One year down, one to go

TRU halfway to forming strategic research plan

Jessica Klymchuk, News Editor Ω

TRU is half way to finalizing a strategic research plan for the next five years. The plan will help guide the university’s research priorities and activities from 2014 to 2018.

The new strategic research plan will be approved by the Senate in Spring 2014 and will include much of the same themes as the 2009 plan. Jessica Klymchuk/The Omega

The new strategic research plan will be approved by the Senate in Spring 2014 and will include much of the same themes as the 2009 plan. Jessica Klymchuk/The Omega

Sustainable development was the overarching research theme for the previous plan, formed in 2009.

The 2009 plan included areas such as advanced technologies and applications, agri-foods, bio-products, quality control, bioremediation and product testing, ecosystems and environmental resources, verbal and cultural literacy and communication technologies.

Associate vice president of research and graduate studies Will Garrett-Petts said many of those issues are coming up again.

“The feedback is that there are too many, and what we need to do is prioritize four, or at the most five, areas that we really want to focus on in the next five years,” Garrett-Petts said.

Between 80 and 90 faculty attended the initial consultation in September 2012, which aimed to align the university’s academic plan with the old research plan, recognizing that the old plan was stale and dated and needed to be revised.

“The university’s strategic plan, the academic plan and the strategic research plan all have to be coherent,” Garrett-Petts said. “It was an opportunity for us to see where we’ve come in the last five years and see to what extent [the old plan] still represents us.”

In the past year, the department of research and graduate studies had been involved in outreach, which included faculty meetings discussing partnership development and the impact of new technology on research.

A meeting was held with the associated undergraduate research conference to look at the role of undergraduate research. Garrett-Petts has also met with nine departments to discuss research capacities with faculty and was invited to discuss research with TRUSU.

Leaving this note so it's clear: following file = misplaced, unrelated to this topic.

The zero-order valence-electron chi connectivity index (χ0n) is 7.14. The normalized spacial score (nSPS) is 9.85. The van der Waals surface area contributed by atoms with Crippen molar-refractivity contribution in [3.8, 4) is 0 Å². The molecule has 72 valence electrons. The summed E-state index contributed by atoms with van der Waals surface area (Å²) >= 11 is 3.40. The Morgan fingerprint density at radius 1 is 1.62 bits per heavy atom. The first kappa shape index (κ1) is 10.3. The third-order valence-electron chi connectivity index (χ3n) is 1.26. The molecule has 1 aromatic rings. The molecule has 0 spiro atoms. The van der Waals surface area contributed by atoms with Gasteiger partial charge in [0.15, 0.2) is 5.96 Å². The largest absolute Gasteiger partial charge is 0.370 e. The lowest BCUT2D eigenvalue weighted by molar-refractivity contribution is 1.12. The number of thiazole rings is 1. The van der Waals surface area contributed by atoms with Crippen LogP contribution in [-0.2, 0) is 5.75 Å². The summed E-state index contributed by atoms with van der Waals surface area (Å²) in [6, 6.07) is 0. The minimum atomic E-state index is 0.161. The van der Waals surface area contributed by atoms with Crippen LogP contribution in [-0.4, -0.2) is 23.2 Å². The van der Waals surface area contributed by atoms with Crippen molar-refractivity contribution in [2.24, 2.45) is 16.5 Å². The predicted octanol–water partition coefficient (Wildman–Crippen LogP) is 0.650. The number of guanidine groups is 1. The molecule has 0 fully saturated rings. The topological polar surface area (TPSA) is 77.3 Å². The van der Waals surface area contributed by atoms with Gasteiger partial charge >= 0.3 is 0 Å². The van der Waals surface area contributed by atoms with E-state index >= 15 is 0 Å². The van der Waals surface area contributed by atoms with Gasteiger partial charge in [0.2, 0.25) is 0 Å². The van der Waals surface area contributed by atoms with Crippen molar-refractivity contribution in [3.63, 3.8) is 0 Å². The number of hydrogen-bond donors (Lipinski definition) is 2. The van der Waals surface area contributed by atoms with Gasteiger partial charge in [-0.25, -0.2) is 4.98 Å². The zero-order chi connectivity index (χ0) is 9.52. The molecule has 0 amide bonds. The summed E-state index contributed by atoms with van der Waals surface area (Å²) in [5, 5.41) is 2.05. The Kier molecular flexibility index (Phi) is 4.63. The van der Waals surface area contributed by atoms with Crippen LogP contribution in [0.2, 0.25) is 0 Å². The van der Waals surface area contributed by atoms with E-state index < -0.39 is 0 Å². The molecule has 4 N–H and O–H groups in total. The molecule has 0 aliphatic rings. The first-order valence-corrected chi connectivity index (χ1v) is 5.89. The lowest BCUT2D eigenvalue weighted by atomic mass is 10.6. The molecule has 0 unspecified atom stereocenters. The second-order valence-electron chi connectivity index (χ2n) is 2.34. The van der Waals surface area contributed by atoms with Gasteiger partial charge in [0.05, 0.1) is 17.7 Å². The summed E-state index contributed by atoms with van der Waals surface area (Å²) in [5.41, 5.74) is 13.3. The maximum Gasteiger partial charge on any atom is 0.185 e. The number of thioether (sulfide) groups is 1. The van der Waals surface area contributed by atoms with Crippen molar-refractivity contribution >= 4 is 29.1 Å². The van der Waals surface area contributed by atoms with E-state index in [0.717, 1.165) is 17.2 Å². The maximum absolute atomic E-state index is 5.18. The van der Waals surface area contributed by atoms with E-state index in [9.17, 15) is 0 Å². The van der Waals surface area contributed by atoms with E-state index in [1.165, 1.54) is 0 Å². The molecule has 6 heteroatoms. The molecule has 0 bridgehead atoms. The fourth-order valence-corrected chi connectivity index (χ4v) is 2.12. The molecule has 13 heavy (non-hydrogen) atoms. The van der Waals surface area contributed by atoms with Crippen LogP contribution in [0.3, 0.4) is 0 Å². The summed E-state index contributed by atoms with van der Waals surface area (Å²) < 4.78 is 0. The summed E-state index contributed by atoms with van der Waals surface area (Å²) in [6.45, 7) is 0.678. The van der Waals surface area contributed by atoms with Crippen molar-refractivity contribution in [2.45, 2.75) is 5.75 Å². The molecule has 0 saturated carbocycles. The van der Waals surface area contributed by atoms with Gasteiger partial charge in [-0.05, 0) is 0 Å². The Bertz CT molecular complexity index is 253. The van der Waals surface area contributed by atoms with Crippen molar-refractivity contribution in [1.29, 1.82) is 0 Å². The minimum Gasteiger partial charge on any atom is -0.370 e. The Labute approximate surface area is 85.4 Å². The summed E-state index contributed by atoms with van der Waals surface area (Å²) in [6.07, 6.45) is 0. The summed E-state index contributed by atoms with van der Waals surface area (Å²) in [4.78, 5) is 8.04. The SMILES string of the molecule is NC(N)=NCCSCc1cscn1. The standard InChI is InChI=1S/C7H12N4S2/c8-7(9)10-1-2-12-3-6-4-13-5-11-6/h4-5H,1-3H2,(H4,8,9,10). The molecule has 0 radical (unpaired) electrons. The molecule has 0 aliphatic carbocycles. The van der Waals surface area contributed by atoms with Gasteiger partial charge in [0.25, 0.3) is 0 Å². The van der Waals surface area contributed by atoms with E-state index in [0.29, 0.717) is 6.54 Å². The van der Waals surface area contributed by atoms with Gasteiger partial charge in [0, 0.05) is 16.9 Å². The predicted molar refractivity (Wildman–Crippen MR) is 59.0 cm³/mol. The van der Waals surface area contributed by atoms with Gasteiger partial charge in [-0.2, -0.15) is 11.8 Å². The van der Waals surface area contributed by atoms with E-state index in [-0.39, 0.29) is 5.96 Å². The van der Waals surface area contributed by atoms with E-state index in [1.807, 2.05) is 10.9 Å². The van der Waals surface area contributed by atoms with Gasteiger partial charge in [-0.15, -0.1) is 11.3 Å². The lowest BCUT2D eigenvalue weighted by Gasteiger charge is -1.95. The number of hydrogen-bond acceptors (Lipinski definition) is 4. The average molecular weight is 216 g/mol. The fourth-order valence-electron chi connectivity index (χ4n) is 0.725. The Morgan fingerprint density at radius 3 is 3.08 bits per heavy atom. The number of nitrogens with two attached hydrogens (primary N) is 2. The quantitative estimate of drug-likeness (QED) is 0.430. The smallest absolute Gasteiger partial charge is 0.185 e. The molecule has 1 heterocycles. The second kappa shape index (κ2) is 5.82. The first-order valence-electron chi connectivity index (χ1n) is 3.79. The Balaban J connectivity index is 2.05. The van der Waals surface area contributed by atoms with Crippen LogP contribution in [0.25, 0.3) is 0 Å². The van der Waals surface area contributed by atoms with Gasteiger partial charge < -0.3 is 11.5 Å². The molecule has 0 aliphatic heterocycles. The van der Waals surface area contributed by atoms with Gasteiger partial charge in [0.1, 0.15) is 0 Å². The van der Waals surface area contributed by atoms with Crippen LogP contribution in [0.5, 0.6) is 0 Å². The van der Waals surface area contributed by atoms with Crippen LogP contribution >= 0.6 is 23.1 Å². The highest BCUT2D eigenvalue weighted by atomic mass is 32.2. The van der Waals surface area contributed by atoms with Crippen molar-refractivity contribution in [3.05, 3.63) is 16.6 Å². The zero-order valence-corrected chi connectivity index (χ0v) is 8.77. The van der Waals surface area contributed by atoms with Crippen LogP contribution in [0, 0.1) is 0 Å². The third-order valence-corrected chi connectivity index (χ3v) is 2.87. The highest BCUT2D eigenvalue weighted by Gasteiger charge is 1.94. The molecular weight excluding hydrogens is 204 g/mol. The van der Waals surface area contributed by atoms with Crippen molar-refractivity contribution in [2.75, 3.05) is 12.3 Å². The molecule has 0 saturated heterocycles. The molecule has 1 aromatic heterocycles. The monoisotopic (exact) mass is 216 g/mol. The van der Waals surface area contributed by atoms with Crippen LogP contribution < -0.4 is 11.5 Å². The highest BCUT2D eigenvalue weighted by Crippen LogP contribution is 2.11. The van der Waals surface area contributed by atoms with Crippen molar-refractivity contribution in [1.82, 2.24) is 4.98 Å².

A strategic research plan consultation website was formed where visitors can comment on the old research plan, but Garrett-Petts said there hasn’t been much of a response. The majority of the feedback is coming in-person from the strategic research plan community committee, which includes faculty, staff, students and community members.

In May, a survey was distributed to fourth-year students, graduate students and faculty, which spawned the major areas of concern, including tensions regarding the balance between teaching and research and lack of space. Space is a concern for science faculty and students because of the lab space required to do research.

However, the survey identified that over 80 per cent of both faculty and students see research as being a key component for the university to move forward.

“That was something we weren’t sure about before we did the survey,” Garrett-Petts said, adding that he feels there is a strong base of support for increased research.

The first of three town hall-style research planning meetings was held Sept. 20, when faculty were able to provide detailed feedback on the concerns that arose from the survey.

One of the biggest changes this time around is TRU’s public declaration that it is a research university. This will be TRU’s first strategic research plan since TRU joined the Research Universities’ Council of B.C. (RUCBC) in 2011.

The RUCBC monthly meeting took place on Sept. 13 at TRU, where the presidents of the six universities met to review and plan the council’s future focus and activities.

“One of the things that the universities have decided is they need to push for more graduate students opportunities in the province, more funded seats,” Garrett-Petts said. “They also want greater access to universities for communities like ours.”

Kamloops mayor Peter Milobar was the guest speaker and spoke highly of TRU’s research initiatives and their direct benefit to the Thompson Nicola region, specifically in relation to mining and forestry.

Garrett-Petts says the membership will surely have an impact on the research plan, which will be approved by the senate in April.

“I think it raises the stakes for all parties,” Garrett-Petts said. “It’s a public declaration of our intention to integrate research activities and opportunities as widely as possible, into everything that we do.”